Seller disclosure basically means sharing of information by the seller of a property. The idea is that disclosure should be made if the seller is aware of anything that might significantly alter the perception of value – or change the mind of the buyer and convince them to rethink the purchase. Most of us think of this kind of thing as being a moral or ethical choice.
The History of Disclosure Forms
If you are a straightforward and honest seller, for example, then you would naturally want to let the buyer know of any serious issues or problems with your home before they buy it. In fact, that sentiment or code of conduct to “do the right thing” on the part of the seller is what today’s official printed disclosure forms are all about. That’s because pretty much all of the laws and rules that we make and accept as citizens of a shared democratic community are rooted in a common understanding of ethics, justice, and fairness. That’s why we sometimes hear people, especially legal scholars, refer to the “letter of the law” as it relates and ties into the “spirit of the law.” In other ones the laws as they are written are there because before they became encoded into our body of laws and legal documents they were born out of a spirit of justice and a feeling of right versus wrong.
Why We Require Standardized Forms
Of course when large amounts of money are at stake – as they are whenever a piece of real estate changes hands – there can be the temptation to be a little loose with our ethical interpretations. In fact, some people will put aside their ethics or rearrange them in order to accommodate strategies and business dealings that are downright greedy. Some people will behave in a fashion that is totally and intentionally misleading in order to save or make some money.
Whether we like it or not, that’s just a fact of life. So to protect the consumer from being misled or hoodwinked when making a home purchase – so that they don’t wind up buying a pig in a poke or a lemon of a house that was described as a real creampuff by the seller – we have official seller disclosure forms. They are not legal documents in and of themselves, but they do provide solid legal evidence of information that is either shared or knowingly withheld by a home owner who is selling their property.
Almost every jurisdiction has forms that can be provided by a Realtor. In the USA, for example, every state requires real estate brokers to use certain disclosure forms. The same goes for Provinces across Canada. But interestingly enough, most consumers believe that these disclosures are only used to help protect buyers from buying property without enough information. The truth is, though, that disclosure is beneficial to all involved parties, including buyers, sellers, and real estate agents.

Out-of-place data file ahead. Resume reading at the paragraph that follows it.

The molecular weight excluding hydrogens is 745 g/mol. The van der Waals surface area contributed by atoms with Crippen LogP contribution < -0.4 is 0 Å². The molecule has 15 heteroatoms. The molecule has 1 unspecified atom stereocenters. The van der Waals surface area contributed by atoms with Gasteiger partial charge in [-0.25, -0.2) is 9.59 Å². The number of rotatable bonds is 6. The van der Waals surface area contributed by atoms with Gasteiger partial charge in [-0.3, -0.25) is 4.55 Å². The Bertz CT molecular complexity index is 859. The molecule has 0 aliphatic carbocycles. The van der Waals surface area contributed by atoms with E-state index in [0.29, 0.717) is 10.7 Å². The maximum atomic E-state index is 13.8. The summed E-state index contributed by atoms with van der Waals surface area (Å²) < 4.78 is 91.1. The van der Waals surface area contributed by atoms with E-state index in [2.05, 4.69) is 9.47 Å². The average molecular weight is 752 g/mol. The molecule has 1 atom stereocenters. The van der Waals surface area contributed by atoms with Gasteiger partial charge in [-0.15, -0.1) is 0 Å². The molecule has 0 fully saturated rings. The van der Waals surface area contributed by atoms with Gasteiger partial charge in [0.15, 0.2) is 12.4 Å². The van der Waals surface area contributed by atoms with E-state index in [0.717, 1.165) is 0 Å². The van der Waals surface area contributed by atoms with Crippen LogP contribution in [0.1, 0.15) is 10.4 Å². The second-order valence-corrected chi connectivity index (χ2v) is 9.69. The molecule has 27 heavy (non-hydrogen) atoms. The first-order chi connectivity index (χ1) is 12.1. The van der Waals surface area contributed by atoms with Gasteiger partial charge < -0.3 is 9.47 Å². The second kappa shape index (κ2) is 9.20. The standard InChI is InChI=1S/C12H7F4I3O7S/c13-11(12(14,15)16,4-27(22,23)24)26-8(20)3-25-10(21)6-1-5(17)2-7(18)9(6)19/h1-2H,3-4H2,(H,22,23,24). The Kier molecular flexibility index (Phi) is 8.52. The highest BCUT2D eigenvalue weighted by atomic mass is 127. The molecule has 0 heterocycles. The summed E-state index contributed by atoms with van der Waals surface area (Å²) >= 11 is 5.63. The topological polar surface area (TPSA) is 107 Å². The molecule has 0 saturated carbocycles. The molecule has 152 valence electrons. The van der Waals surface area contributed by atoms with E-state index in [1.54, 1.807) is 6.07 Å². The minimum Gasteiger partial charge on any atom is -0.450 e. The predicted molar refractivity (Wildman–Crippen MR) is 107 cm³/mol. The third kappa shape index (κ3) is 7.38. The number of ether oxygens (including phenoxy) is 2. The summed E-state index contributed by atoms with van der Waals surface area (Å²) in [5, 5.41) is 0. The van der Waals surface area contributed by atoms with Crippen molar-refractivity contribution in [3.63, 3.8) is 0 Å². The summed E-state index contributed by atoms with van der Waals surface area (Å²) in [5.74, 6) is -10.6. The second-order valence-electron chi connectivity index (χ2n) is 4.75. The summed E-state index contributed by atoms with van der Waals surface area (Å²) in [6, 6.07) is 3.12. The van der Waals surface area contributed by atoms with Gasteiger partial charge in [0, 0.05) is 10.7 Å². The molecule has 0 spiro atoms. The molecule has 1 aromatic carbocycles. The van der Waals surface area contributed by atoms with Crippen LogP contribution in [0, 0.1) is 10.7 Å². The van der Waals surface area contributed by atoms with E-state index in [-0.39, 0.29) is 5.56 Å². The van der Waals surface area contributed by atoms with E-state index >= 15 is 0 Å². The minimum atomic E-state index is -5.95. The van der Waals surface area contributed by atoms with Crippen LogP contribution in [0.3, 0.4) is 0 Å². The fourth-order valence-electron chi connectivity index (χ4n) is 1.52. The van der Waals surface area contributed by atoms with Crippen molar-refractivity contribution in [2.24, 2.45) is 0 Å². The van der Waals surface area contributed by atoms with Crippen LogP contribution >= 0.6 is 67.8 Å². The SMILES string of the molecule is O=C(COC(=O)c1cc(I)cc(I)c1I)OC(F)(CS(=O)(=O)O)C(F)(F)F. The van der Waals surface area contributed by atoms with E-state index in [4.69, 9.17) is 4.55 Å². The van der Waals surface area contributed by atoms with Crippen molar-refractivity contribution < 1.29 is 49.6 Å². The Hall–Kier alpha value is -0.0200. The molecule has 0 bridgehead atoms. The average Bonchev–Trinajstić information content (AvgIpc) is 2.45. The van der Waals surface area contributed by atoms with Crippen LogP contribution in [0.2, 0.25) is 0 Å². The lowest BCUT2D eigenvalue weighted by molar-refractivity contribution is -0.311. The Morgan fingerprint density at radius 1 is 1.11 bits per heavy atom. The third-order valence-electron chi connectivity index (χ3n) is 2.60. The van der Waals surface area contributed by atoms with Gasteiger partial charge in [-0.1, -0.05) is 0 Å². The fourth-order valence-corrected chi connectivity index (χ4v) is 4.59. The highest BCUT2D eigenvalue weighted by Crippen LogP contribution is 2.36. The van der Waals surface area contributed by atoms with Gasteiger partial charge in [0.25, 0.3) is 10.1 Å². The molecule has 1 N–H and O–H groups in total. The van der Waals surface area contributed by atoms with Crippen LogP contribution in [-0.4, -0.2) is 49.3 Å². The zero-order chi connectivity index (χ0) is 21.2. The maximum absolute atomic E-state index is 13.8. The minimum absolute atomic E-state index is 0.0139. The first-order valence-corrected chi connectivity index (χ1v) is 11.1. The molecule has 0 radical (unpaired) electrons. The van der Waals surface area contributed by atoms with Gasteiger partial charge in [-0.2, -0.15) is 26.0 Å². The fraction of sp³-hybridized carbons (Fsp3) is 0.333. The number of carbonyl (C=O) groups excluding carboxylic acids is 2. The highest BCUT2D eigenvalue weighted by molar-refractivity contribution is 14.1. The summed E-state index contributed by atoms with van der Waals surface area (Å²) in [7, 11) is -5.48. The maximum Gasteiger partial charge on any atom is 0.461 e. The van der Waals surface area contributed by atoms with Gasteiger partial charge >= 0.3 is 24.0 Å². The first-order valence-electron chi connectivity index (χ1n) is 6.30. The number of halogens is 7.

Disclosure Documents Overview
Essentially these are forms printed in duplicate or triplicate so that they can be signed and copies can be retained by multiple parties. Each seller disclosure document spells out the details of a particular issue that could represent a potential issue for a buyer.
As an example, a form may relate to lead-based paint which is known to be toxic, especially for young children who may accidentally ingest it if it is present within a home. So a buyer may request a seller disclosure statement and this will state whether or not the seller has any knowledge of the presence of lead-based paint on their property. Both the buyer and seller sign the document.
Later, if such paint is discovered, the buyer has a signed piece of paper where the seller claimed that they knew nothing about it – if that’s how they filled out the form. If it is found that the seller misrepresented their knowledge and intentionally misled the buyer, this form gives the seller’s claim for damages extra legal clout.
But if the seller didn’t know about the lead-based paint and said so on the form, the disclosure can protect them from liability. For them it shows proof that they told the buyer what they knew, and that to the best of their knowledge there wasn’t any paint. Or if the seller was aware of the paint and disclosed that fact, but the buyer proceeded with the purchase, then it is obvious that the responsibility lies with the well-informed buyer who went ahead and bought despite the disclosure.
What Kinds of Issues They Address
There are official, standard kinds of disclosure forms to cover almost everything you can imagine that might detract from the material value of a home and create a liability. Forms cover such things as previous floods or fires in the home, the presence of toxic mold or other environmental hazards, zoning or homeowner’s association regulations, and extreme noise pollution like homes in the path of an airport.
The bottom line is this: whether you are the buyer, the seller, or the Realtor involved in a real estate transactions, formal disclosure is your friend. Obtain the disclosure forms you believe you need, have the sellers sign off on them and the buyer acknowledge receipt in writing, and then look forward to a smoother and less stressful closing. After closing, save copies of the disclosure forms in a safe place along with your other real estate documents, just in case you need them at a later date.